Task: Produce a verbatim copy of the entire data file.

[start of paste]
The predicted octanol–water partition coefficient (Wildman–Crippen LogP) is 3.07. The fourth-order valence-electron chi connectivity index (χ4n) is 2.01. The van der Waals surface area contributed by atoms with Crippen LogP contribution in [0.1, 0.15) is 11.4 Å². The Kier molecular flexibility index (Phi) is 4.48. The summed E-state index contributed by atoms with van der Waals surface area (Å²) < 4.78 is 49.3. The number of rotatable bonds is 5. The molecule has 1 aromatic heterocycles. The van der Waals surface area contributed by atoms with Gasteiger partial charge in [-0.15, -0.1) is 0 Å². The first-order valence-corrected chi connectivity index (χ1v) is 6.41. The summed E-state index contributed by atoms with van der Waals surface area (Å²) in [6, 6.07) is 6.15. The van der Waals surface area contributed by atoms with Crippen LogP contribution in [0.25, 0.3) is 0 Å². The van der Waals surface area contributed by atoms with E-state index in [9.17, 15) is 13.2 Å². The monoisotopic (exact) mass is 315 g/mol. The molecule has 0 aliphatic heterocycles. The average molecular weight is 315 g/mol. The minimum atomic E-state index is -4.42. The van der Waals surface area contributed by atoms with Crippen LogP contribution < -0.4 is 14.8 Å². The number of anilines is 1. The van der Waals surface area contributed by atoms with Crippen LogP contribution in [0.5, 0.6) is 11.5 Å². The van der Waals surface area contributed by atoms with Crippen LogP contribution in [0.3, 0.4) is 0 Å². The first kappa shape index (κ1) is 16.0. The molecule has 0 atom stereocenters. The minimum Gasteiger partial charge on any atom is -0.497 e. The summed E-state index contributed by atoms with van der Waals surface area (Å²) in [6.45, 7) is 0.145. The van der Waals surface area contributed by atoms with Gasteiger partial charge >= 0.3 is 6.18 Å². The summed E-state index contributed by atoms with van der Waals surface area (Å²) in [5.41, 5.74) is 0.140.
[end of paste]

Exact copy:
The predicted octanol–water partition coefficient (Wildman–Crippen LogP) is 3.07. The fourth-order valence-electron chi connectivity index (χ4n) is 2.01. The van der Waals surface area contributed by atoms with Crippen LogP contribution in [0.1, 0.15) is 11.4 Å². The Kier molecular flexibility index (Phi) is 4.48. The summed E-state index contributed by atoms with van der Waals surface area (Å²) < 4.78 is 49.3. The number of rotatable bonds is 5. The molecule has 1 aromatic heterocycles. The van der Waals surface area contributed by atoms with Gasteiger partial charge in [-0.15, -0.1) is 0 Å². The first-order valence-corrected chi connectivity index (χ1v) is 6.41. The summed E-state index contributed by atoms with van der Waals surface area (Å²) in [6, 6.07) is 6.15. The van der Waals surface area contributed by atoms with Crippen LogP contribution in [0.25, 0.3) is 0 Å². The van der Waals surface area contributed by atoms with E-state index in [9.17, 15) is 13.2 Å². The monoisotopic (exact) mass is 315 g/mol. The molecule has 0 aliphatic heterocycles. The average molecular weight is 315 g/mol. The minimum atomic E-state index is -4.42. The van der Waals surface area contributed by atoms with Crippen LogP contribution < -0.4 is 14.8 Å². The number of anilines is 1. The van der Waals surface area contributed by atoms with Crippen LogP contribution in [0.5, 0.6) is 11.5 Å². The van der Waals surface area contributed by atoms with Crippen LogP contribution in [0.3, 0.4) is 0 Å². The first kappa shape index (κ1) is 16.0. The molecule has 0 atom stereocenters. The minimum Gasteiger partial charge on any atom is -0.497 e. The summed E-state index contributed by atoms with van der Waals surface area (Å²) in [6.45, 7) is 0.145. The van der Waals surface area contributed by atoms with Gasteiger partial charge >= 0.3 is 6.18 Å². The summed E-state index contributed by atoms with van der Waals surface area (Å²) in [5.41, 5.74) is 0.140.